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Pacific Standard Time has arrived! Sort of. At least for the press.

This morning the Getty held the opening press conference for the huge, multi-museum, Getty-led retrospective on California art from 1945-1980. This week is press preview week, as we get carted around on shuttles taking us from museum to museum. The public doesn't get a crack until the official opening on Saturday.

The Getty also unveiled off its PST shows, the main ones being “Crosscurrents in L.A. Painting and Sculpture, 1950-1970,” which has the art, and “Greetings from L.A.: Artists and Publics, 1950-1980,” which has the history.

Here are ten revelations from the opening press conference and the tours through the exhibits:

10. That the Getty would allow kooky assemblage artist George Herms to start off the press conference. He held a wooden cut-out of a guitar with windchimes attached to it, singing odd lyrics like the “Pacific Standard Time blues” and “I wish they all could make California art.” He later through a black plastic tube to make noise like a trumpet. Good for the Getty.

Credit: Zachary Pincus-Roth

Credit: Zachary Pincus-Roth

9. During an opening panel (above), the Chicano performance artist Gronk (second from left) said he was obsessed with Looney Tunes: “Daffy Duck was a cartoon of color. He could talk his way out of anything.”

8. MOCA called Gronk to invite him to participate in a show and he told MOCA he wanted to paint a painting the size of a football field. They asked what he needed. He said coffee and donuts. But he asked for Winchell's donuts, when he should have asked for donuts shipped from Paris. “At that time MOCA had money,” he says.

Credit: Zachary Pincus-Roth, at the Getty

Credit: Zachary Pincus-Roth, at the Getty

7. John Mason's Blue Wall claims to be an abstract expressionist ceramic work but actually looks like blue jeans.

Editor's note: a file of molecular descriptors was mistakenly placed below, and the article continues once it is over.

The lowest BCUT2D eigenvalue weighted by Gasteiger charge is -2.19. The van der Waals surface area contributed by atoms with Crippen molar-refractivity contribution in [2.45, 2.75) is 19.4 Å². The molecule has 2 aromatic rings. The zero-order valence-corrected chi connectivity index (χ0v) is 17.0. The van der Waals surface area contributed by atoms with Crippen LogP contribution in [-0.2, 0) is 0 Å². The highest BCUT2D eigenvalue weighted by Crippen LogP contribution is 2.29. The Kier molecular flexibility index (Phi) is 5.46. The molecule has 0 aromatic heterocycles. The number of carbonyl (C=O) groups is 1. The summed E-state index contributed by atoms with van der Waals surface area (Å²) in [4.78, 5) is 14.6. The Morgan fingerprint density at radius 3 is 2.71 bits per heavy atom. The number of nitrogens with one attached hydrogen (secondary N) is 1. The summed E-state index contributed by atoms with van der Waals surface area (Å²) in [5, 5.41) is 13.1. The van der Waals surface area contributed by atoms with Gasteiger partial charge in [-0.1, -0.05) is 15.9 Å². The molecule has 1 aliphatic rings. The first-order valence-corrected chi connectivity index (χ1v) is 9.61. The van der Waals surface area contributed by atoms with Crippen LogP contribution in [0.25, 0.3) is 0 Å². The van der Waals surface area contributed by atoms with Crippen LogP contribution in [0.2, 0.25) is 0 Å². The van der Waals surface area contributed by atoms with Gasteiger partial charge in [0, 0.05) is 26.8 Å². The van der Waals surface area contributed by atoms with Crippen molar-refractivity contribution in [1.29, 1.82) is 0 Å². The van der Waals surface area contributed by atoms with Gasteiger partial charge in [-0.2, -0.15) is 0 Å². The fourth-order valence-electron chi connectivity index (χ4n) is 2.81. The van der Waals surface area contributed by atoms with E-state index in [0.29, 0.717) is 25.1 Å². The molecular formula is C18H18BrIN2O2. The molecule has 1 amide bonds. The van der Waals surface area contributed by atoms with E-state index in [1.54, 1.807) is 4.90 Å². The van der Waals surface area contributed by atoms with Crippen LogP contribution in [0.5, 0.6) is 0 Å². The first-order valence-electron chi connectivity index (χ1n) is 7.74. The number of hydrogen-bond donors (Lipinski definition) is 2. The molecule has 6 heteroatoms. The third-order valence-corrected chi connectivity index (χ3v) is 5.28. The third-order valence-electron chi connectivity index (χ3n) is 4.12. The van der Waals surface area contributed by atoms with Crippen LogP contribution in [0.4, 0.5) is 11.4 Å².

Credit: Copyright Nancy Reddin Kienholz. Courtesy of L.A. Louver

Credit: Copyright Nancy Reddin Kienholz. Courtesy of L.A. Louver

6. Ed Kienholz's The Future as Afterthought is meant to evoke a mushroom cloud.

Credit: Zachary Pincus-Roth, at the Getty

Credit: Zachary Pincus-Roth, at the Getty

5. Stephan Von Huene's Tap Dancer actually tap-dances — automatically, via robotics, every half-hour.

Credit: Ted Soqui

Credit: Ted Soqui

4. Performance artist Chris Burden (above) used to air artsy commercials on late-night TV, including one of his own bare body rubbing against broken glass on the ground, and another that aired during Saturday Night Live in which he flashed the name of other artists like “Leonardo Da Vinci” and then flashed his own name.

Credit: Ted Soqui

Credit: Ted Soqui

3. LACMA director Michael Govan (pictured above in a photo from our PST preview issue) didn't cringe while looking at at Ed Ruscha's painting LACMA on Fire. He actually loves it. The image of the two together was a photographer's dream but no photos of the painting were allowed.

2. When Herms needed money he would organize raffles, calling them weird names like Earful or Waffle.

Credit: Zachary Pincus-Roth, at the Getty

Credit: Zachary Pincus-Roth, at the Getty

1. Getty curator Andrew Perchuk says Vija Celmins' Freeway is “the greatest picture ever made of the 405

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